Other studies show that healthy diets may reduce all-cause mortality risk, particularly CVD risk, even when accounting for BMI [ ].

Based on such evidence, placing too much emphasis on obesity per se, and focussing too much on weight loss purely to reduce obesity severity, is perhaps unhelpful.

Although this may appear counterintuitive, such a traditional approach to obesity unfortunately also places emphasis on appearance and may actually demotivate and ostracise people with obesity [ 9 , ], thereby hampering rather than helping with obesity management.

An alternate approach, and one that we support, promotes the use of public health policies that encourage the adoption of healthy behaviours, including for example nutrient-rich diets cooked from their raw ingredients rather than ultra-processed foods , regular engagement in physical activity, and sleep sufficiency by intervening to create environmental drivers for these behaviours.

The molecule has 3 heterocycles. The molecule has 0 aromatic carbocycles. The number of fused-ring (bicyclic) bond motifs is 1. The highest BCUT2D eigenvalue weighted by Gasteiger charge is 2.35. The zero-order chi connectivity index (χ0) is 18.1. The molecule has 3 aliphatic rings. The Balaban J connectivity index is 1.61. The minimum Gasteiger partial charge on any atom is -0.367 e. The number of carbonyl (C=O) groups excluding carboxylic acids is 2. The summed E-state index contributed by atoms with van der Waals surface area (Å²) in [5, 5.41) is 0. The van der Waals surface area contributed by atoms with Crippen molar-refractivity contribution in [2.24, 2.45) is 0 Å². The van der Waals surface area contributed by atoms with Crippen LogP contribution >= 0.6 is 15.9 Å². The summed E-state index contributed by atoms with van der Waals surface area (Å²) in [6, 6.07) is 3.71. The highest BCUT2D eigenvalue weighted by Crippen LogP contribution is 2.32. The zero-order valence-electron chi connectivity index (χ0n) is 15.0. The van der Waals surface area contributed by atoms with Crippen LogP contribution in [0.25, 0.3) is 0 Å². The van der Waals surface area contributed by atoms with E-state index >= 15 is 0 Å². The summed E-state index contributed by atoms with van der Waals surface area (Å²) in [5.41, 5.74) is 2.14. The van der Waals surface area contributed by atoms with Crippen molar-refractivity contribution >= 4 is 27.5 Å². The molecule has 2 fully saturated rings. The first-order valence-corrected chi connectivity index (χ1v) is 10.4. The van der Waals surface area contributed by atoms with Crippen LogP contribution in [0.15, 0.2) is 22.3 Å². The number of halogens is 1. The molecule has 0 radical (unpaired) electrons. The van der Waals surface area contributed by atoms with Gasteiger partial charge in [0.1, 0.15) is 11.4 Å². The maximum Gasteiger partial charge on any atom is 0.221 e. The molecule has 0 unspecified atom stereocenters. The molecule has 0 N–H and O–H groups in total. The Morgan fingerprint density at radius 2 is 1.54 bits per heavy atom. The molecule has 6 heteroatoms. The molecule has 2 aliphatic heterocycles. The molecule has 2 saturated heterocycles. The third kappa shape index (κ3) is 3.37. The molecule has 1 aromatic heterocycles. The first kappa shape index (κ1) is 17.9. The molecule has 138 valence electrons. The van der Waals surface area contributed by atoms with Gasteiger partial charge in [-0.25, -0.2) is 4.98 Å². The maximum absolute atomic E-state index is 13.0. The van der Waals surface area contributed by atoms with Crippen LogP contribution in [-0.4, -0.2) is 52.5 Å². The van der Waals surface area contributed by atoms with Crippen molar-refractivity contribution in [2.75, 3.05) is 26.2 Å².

All people, including those with overweight and obesity, should be empowered and supported through structural interventions and policies and positive public health messaging to adopt such healthy lifestyle activities and behaviours [ , ]. This approach does not deny the harmful effects of excess body weight, but by detracting attention from body shape and size should help to diminish societal obesity stigma, whilst facilitating healthy living, that in turn should help in the prevention and management of obesity, stigma-free.